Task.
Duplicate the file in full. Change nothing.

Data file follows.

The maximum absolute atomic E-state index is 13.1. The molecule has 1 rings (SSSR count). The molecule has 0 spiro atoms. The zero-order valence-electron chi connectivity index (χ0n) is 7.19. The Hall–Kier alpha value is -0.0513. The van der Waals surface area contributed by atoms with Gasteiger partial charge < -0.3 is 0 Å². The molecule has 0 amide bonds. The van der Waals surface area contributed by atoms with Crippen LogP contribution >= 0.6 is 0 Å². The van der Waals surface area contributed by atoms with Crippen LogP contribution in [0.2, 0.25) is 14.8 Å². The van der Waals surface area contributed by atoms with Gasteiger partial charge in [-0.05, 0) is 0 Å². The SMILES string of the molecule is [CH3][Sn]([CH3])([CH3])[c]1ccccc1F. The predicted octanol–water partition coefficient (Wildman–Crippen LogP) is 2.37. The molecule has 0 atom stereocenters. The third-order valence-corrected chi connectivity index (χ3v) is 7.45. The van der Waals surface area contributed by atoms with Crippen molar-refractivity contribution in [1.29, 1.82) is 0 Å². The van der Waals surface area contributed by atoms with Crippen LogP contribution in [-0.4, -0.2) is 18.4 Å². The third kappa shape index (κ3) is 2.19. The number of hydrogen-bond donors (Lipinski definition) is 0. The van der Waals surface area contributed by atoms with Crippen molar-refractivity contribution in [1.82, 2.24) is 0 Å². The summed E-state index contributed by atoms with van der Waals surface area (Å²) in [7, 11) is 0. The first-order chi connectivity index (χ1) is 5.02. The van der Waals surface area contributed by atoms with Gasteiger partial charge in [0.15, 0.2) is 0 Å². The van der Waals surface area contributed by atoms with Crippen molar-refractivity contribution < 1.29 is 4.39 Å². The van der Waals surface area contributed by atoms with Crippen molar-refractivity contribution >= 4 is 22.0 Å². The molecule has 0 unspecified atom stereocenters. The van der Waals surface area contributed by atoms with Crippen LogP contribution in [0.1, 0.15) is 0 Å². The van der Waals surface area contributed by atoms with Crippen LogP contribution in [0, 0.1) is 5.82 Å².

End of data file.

The maximum absolute atomic E-state index is 13.1. The molecule has 1 rings (SSSR count). The molecule has 0 spiro atoms. The zero-order valence-electron chi connectivity index (χ0n) is 7.19. The Hall–Kier alpha value is -0.0513. The van der Waals surface area contributed by atoms with Gasteiger partial charge < -0.3 is 0 Å². The molecule has 0 amide bonds. The van der Waals surface area contributed by atoms with Crippen LogP contribution >= 0.6 is 0 Å². The van der Waals surface area contributed by atoms with Crippen LogP contribution in [0.2, 0.25) is 14.8 Å². The van der Waals surface area contributed by atoms with Gasteiger partial charge in [-0.05, 0) is 0 Å². The SMILES string of the molecule is [CH3][Sn]([CH3])([CH3])[c]1ccccc1F. The predicted octanol–water partition coefficient (Wildman–Crippen LogP) is 2.37. The molecule has 0 atom stereocenters. The third-order valence-corrected chi connectivity index (χ3v) is 7.45. The van der Waals surface area contributed by atoms with Crippen molar-refractivity contribution in [1.29, 1.82) is 0 Å². The van der Waals surface area contributed by atoms with Crippen LogP contribution in [-0.4, -0.2) is 18.4 Å². The third kappa shape index (κ3) is 2.19. The number of hydrogen-bond donors (Lipinski definition) is 0. The van der Waals surface area contributed by atoms with Crippen molar-refractivity contribution in [1.82, 2.24) is 0 Å². The summed E-state index contributed by atoms with van der Waals surface area (Å²) in [7, 11) is 0. The first-order chi connectivity index (χ1) is 5.02. The van der Waals surface area contributed by atoms with Gasteiger partial charge in [0.15, 0.2) is 0 Å². The van der Waals surface area contributed by atoms with Crippen molar-refractivity contribution < 1.29 is 4.39 Å². The van der Waals surface area contributed by atoms with Crippen molar-refractivity contribution >= 4 is 22.0 Å². The molecule has 0 unspecified atom stereocenters. The van der Waals surface area contributed by atoms with Crippen LogP contribution in [0.1, 0.15) is 0 Å². The van der Waals surface area contributed by atoms with Crippen LogP contribution in [0, 0.1) is 5.82 Å².